Tryptych Galitzin – National Gallery of Art – Washington
The Crucifixion with Saints, realized in 1485 for a chapel in the Dominican church of San Gimignano commissioned by Bartolomeo di Bartolo, was purchased in 1796/97 by the Russian ambassador in Rome Alexander Mikhailovich Galitzin, and remained the property of the Galitzin family until 1886: thanks to this lasting connection, the work is still known by the name of Triptych Galitzin, even if, in 1937, it became part of the National Gallery of Arts in Washington collection, where it is still preserved.
In the central panel, Christ is on the cross, while on the sides Mary and Saint John the Evangelist are grieving: the Madonna, on the left, with her face bent down, joins her hand to the chest as a sign of prayer, and the dark robe, decorated with elegant embroideries that run on the edges, covers her whole body, including the head as a sign of mourning; on the right side, Saint John raises his gaze on Jesus, but the beautiful face with delicate features does not betray suffering.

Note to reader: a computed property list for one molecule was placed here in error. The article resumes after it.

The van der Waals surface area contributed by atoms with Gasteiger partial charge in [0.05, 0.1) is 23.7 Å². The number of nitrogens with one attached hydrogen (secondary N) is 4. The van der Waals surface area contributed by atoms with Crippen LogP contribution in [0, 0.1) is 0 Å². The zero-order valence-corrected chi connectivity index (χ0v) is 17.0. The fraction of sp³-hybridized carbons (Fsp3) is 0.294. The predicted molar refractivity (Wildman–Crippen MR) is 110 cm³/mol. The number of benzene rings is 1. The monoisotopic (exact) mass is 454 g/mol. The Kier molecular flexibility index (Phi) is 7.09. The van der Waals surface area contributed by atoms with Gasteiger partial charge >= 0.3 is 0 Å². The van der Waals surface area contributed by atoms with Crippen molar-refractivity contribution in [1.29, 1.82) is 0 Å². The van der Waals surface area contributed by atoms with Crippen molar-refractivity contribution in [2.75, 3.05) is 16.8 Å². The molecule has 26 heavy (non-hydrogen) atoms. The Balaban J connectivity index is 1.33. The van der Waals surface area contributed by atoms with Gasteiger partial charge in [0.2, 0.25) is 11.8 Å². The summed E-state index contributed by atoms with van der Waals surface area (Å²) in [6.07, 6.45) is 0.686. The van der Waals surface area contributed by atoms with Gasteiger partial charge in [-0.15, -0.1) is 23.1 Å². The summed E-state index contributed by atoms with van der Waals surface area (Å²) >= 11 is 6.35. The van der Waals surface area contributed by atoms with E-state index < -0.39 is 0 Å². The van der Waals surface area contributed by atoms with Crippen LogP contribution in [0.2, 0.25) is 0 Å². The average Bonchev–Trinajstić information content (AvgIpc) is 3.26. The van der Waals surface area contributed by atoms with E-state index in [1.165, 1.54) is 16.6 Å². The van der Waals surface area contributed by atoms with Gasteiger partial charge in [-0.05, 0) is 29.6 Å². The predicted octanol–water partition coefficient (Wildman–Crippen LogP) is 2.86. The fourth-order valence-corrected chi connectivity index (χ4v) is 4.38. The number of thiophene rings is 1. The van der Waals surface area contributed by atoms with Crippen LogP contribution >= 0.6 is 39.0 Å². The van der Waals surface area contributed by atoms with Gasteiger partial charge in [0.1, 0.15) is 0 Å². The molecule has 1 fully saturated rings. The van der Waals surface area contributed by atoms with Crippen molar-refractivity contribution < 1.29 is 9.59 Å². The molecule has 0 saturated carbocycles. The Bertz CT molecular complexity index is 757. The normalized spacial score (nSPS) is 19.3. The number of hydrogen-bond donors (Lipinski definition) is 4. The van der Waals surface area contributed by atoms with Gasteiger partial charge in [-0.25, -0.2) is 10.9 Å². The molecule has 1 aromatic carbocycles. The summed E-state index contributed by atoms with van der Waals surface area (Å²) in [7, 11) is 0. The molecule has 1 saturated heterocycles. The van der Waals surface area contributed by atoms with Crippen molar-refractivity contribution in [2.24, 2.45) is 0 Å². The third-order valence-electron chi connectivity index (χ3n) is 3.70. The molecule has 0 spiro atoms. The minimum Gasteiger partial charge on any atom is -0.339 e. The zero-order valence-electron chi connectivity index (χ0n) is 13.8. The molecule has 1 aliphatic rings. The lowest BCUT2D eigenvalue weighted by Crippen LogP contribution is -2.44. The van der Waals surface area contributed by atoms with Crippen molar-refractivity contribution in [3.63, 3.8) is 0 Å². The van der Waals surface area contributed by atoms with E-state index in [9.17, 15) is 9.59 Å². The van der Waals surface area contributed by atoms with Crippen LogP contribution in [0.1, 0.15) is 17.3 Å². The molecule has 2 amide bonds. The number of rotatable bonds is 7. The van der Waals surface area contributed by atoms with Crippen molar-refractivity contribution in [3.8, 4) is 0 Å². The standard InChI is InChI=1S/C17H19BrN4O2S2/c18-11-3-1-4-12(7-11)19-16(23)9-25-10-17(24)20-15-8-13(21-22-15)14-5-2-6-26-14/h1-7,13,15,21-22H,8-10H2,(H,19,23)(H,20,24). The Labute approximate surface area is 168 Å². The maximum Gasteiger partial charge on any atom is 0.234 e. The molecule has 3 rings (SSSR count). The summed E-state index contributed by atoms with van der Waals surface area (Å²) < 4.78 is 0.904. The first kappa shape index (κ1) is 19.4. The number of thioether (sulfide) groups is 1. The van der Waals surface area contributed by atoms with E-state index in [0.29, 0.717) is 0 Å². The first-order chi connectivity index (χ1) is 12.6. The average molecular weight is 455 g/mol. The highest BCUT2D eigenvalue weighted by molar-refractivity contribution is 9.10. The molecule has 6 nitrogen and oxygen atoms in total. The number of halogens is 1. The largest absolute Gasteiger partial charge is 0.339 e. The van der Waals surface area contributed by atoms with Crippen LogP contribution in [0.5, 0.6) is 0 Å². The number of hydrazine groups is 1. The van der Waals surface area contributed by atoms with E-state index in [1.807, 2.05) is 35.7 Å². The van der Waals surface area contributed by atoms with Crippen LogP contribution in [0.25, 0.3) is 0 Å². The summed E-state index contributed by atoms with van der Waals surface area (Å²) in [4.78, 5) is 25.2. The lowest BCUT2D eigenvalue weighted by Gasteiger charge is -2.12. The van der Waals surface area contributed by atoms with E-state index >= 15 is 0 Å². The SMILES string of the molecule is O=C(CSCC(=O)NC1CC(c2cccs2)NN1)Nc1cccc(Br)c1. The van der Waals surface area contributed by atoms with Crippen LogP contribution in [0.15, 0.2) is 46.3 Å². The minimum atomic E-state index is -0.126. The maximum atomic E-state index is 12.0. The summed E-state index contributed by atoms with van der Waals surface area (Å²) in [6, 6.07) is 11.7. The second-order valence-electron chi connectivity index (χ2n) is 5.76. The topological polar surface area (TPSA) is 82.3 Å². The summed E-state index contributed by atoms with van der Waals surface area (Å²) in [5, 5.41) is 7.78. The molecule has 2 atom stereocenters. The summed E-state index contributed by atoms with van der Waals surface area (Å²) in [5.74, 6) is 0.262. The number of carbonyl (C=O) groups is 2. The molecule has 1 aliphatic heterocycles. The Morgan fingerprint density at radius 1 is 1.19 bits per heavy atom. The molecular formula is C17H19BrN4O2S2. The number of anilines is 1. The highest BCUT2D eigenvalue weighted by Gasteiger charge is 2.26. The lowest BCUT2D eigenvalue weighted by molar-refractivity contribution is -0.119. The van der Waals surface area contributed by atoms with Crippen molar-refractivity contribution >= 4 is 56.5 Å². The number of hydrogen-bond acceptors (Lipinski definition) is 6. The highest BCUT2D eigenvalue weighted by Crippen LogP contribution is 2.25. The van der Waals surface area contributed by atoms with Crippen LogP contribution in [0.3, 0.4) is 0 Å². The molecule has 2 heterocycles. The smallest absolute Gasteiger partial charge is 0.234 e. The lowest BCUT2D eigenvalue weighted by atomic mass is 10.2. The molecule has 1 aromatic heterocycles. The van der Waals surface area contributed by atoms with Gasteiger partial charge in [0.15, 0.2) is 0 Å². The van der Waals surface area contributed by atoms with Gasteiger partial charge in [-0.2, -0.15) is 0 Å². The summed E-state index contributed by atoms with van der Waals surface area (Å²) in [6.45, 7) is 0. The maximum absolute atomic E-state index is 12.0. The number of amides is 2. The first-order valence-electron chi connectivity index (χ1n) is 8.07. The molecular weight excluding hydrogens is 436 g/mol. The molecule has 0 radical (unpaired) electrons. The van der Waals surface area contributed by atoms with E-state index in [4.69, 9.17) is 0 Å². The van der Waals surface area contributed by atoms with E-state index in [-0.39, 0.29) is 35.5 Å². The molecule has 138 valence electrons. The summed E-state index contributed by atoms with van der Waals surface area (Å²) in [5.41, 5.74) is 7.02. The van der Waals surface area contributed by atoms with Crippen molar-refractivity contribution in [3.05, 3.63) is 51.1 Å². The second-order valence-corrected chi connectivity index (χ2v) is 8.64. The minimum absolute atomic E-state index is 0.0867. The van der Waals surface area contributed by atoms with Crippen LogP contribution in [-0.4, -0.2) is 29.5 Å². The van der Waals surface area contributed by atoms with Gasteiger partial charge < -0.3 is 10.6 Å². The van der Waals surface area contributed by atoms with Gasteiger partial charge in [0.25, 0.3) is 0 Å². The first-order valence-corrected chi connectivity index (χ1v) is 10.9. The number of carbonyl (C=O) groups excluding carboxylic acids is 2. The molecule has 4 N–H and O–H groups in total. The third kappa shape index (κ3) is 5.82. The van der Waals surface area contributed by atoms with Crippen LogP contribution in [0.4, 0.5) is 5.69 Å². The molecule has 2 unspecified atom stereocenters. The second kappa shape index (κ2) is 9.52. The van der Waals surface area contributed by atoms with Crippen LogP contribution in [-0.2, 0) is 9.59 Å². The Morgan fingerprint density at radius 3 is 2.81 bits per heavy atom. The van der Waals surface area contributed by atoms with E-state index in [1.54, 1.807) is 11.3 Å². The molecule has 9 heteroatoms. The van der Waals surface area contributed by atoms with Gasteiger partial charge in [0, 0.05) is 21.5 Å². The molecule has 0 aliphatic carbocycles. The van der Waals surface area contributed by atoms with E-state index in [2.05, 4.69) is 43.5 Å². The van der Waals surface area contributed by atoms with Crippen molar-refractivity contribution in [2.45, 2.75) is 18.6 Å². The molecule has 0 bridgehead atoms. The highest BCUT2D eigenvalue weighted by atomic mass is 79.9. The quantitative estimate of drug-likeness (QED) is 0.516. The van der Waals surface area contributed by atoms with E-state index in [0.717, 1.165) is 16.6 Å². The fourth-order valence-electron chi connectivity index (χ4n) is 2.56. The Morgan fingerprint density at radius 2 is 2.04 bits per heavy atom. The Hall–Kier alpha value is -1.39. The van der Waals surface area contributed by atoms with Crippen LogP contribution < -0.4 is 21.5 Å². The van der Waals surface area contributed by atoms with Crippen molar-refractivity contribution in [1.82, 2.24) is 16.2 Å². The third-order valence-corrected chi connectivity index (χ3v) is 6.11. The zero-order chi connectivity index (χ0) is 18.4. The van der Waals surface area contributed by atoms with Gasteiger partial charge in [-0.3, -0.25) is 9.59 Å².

Even the body of Christ, naked and covered only by a white cloth that wraps his hips, is depicted following the ideal canons of classical statuary, and does not express the signs of suffering and death: despite the fact that it is a crucifixion, the atmosphere is serene and invites to meditation on the theme, rather than to participate in the suffering of the event.
In the two side panels, two saints witness the scene, both facing the central figure of Christ: Saint Jerome with the lion behind him (on the left) and Saint Mary Magdalene, whose jar of ointments rests on the rock near her feet (on the right).
The naturalistic setting is meticulously detailed in all the panels: grassy fronds stand in foreground, while in the background a rocky landscape opens in the central part and allows a glimpse of small villages; the attention to these small details recalls paintings of Flemish tradition that were popular in Italy at the time.
The triptych is preserved at the National Gallery of Art in Washington.